Youth mountain bike team starts strong
An Ashland-based youth mountain biking team started its second season strong Sept. 8 in Newport.
The Rogue Composite Vultures, a co-ed team, consists of 31 youth from Ashland to Central Point in grades six through 12. They compete against 14 other teams around the state under the umbrella of the Oregon Interscholastic Cycling League, according to team director Casey Botts.
Botts said races are separated into grade levels and by gender.
At the first race of the season, the team saw three racers place within the top five of their class, which is a pretty impressive feat considering that each race had a minimum of 30 bikers, Botts added.
Isa Culver from Medford placed fourth among sixth-grade girls, Owen Kuhl from Medford placed fifth among seventh-grade boys, and Aiden Franklin from Ashland placed fifth for sophomore boys.
Franklin said this is his first year on the team, but he grew up mountain biking in the Rogue Valley.
“I think the camaraderie is the best part of being on the team, making new friends, meeting new people and having a good time with everybody,” Franklin said.
He said there were about 40 other boys in his race, which covered about 10.5 miles.
Botts said this is only the second year for the Oregon League.
“Most of these start-up leagues end up doubling in number of participants each year for the first three to four years, and we’re seeing that here,” Botts said.
He said last year there were 75 racers at the Newport race, and this year there were 244.
“It’s different from other sports because everybody gets to play, and if you don’t want to race you can still ride on the bike and get practice without competing,” Botts said. “There are kids who are really competitive, but there’s also kids who just want to ride bikes and have fun. I think it reaches a wider range of kids, and that’s why the growth is so big.”
Franklin said the team is a great way for beginners to be introduced to mountain biking. At the first few practices, the coaches went over all the basics from braking to how to change a flat, he said.
Last year the league consisted of 107 riders, and this year there are 290. At this rate the Rogue Vultures might need to split off into separate teams in the future, if they can find enough coaches to do so, he said.
The next race is at Mount Hood on Sunday, Sept. 22.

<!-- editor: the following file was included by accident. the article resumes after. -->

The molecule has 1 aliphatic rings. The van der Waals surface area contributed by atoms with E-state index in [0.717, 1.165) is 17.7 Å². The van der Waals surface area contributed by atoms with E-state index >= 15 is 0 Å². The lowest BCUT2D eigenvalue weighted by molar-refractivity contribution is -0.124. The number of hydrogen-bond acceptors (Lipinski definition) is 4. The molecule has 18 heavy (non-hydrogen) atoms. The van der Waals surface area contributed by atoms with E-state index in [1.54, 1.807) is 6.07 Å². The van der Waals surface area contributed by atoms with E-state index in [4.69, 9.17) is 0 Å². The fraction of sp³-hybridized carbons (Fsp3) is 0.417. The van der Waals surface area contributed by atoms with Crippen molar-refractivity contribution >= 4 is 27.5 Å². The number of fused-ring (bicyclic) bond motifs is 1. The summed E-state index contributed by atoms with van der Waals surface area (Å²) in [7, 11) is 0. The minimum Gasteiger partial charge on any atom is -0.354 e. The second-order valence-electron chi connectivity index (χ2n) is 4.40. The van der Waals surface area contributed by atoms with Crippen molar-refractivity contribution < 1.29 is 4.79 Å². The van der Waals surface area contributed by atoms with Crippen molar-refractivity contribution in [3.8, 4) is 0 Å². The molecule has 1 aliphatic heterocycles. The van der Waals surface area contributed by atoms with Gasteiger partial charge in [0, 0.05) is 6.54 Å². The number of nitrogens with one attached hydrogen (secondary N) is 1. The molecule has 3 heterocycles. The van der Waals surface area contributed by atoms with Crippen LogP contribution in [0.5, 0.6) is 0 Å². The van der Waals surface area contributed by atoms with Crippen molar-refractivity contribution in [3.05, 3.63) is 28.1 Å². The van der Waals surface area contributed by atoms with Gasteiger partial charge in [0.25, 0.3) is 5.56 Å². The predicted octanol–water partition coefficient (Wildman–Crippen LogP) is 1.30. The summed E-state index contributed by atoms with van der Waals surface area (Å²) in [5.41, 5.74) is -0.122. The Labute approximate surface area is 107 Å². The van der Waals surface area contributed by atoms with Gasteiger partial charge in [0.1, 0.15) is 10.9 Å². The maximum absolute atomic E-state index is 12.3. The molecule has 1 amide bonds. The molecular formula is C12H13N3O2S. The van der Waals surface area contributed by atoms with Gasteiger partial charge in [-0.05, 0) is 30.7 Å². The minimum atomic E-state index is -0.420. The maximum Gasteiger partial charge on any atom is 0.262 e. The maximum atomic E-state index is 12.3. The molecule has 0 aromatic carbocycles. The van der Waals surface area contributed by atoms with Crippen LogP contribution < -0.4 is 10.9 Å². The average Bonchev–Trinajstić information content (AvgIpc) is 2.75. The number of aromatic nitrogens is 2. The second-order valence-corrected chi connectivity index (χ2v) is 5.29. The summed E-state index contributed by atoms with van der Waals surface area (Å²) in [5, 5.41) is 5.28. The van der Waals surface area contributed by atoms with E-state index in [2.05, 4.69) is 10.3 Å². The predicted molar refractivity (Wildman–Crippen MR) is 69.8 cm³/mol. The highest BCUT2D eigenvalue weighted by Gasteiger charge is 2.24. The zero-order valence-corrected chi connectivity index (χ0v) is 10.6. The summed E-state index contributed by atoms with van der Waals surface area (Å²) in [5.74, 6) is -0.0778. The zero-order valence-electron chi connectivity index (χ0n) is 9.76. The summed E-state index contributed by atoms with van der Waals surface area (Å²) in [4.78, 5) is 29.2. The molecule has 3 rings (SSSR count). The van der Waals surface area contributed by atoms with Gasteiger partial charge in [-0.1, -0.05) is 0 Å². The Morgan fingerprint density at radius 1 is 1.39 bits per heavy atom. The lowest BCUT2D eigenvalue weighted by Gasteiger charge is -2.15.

Botts said the team is looking for more female riders.
“The league has a goal to bring the female riders up to 25% of the league, and we’re looking to encourage any females who want to try it out,” Botts said.
The team’s head coach is a woman, Rebeccah Bieri, so he hopes that might encourage more females to join.
The races are all cross-country, not downhill, he added. Races are held on mountain-biking trails throughout the state.
The routes and level of difficulty are the same for each grade level and can easily be completed by a sixth-grader. Botts said they’re all green, beginner trails. Higher grade levels have more laps around the trail to complete.
“The goal is to have everyone finish the race and not let the difficulty be the factor of why they don’t finish,” Botts said.
Franklin described the Newport course as beginner friendly, but it could be technical at a fast pace.
He said riders took two slow laps first to check out the unfamiliar trail.
The races come in waves, so a senior boy isn’t flying down the trail while a sixth-grade girl is on it.
The team practices on trails in the Ashland watershed and at Prescott Park in Medford.
The last race of the season will be held on the familiar ground of Prescott Park. That race is scheduled for Sunday, Oct. 20, and is open to the public. Races begin at 9 a.m., and awards are usually around 2:30 p.m.
He said most of the races have been up north, and this will be the first race held in Southern Oregon.
There’s also a team in Klamath Falls, and it adds up to a lot of driving for the two Southern Oregon teams, he said.
Anyone interested in joining the league should check out the Facebook page @Roguecomposite or the website at oregonmtb.org.
It costs about $350 for the season. Scholarships are available.
“We don’t want finances to be a reason anyone can’t be on the team,” Botts said.
In other news, Botts has been a part of a group pushing the Ashland Parks and Recreation Department to allow them to build a pump track in Ashland.
A pump track is like a skate park made for bikes. It’s a skills park with banked turns and features designed for bikes. It’s a way to practice skills needed for mountain biking, and it’s a space to learn for beginners or youngsters who may not be able to get to mountain bike trails in the forests.
They’re going through the process of getting it approved and looking into working with a designer to come up with a plan, Botts said.
Contact Tidings reporter Caitlin Fowlkes at firstname.lastname@example.org or 541-776-4496. Follow her on Twitter @cfowlkes6.